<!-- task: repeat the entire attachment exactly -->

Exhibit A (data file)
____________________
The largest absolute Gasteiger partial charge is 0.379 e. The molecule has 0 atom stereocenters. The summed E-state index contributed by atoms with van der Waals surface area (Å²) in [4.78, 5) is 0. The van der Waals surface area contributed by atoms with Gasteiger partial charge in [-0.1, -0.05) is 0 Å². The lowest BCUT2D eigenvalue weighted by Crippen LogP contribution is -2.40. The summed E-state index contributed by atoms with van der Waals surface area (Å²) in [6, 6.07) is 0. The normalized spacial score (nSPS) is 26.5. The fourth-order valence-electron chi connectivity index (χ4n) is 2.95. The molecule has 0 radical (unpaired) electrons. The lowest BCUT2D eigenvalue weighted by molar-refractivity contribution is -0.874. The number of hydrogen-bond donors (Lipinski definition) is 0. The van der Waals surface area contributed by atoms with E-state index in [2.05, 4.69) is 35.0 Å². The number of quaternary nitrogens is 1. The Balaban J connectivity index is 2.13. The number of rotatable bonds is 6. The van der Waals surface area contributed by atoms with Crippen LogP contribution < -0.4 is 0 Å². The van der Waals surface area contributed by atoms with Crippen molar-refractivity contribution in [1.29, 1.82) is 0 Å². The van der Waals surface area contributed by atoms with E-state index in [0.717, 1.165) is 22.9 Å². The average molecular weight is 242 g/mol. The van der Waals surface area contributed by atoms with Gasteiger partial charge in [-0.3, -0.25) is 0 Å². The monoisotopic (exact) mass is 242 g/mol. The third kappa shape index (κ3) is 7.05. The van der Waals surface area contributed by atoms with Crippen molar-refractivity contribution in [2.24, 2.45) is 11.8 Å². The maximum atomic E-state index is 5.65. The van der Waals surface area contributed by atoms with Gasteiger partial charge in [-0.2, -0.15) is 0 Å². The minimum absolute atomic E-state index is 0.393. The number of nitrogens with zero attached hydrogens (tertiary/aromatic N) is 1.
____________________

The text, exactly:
The largest absolute Gasteiger partial charge is 0.379 e. The molecule has 0 atom stereocenters. The summed E-state index contributed by atoms with van der Waals surface area (Å²) in [4.78, 5) is 0. The van der Waals surface area contributed by atoms with Gasteiger partial charge in [-0.1, -0.05) is 0 Å². The lowest BCUT2D eigenvalue weighted by Crippen LogP contribution is -2.40. The summed E-state index contributed by atoms with van der Waals surface area (Å²) in [6, 6.07) is 0. The normalized spacial score (nSPS) is 26.5. The fourth-order valence-electron chi connectivity index (χ4n) is 2.95. The molecule has 0 radical (unpaired) electrons. The lowest BCUT2D eigenvalue weighted by molar-refractivity contribution is -0.874. The number of hydrogen-bond donors (Lipinski definition) is 0. The van der Waals surface area contributed by atoms with E-state index in [2.05, 4.69) is 35.0 Å². The number of quaternary nitrogens is 1. The Balaban J connectivity index is 2.13. The number of rotatable bonds is 6. The van der Waals surface area contributed by atoms with Crippen LogP contribution < -0.4 is 0 Å². The van der Waals surface area contributed by atoms with Crippen molar-refractivity contribution in [1.29, 1.82) is 0 Å². The van der Waals surface area contributed by atoms with E-state index in [0.717, 1.165) is 22.9 Å². The average molecular weight is 242 g/mol. The van der Waals surface area contributed by atoms with Gasteiger partial charge in [-0.3, -0.25) is 0 Å². The monoisotopic (exact) mass is 242 g/mol. The third kappa shape index (κ3) is 7.05. The van der Waals surface area contributed by atoms with Crippen molar-refractivity contribution in [2.24, 2.45) is 11.8 Å². The maximum atomic E-state index is 5.65. The van der Waals surface area contributed by atoms with Gasteiger partial charge in [-0.2, -0.15) is 0 Å². The minimum absolute atomic E-state index is 0.393. The number of nitrogens with zero attached hydrogens (tertiary/aromatic N) is 1.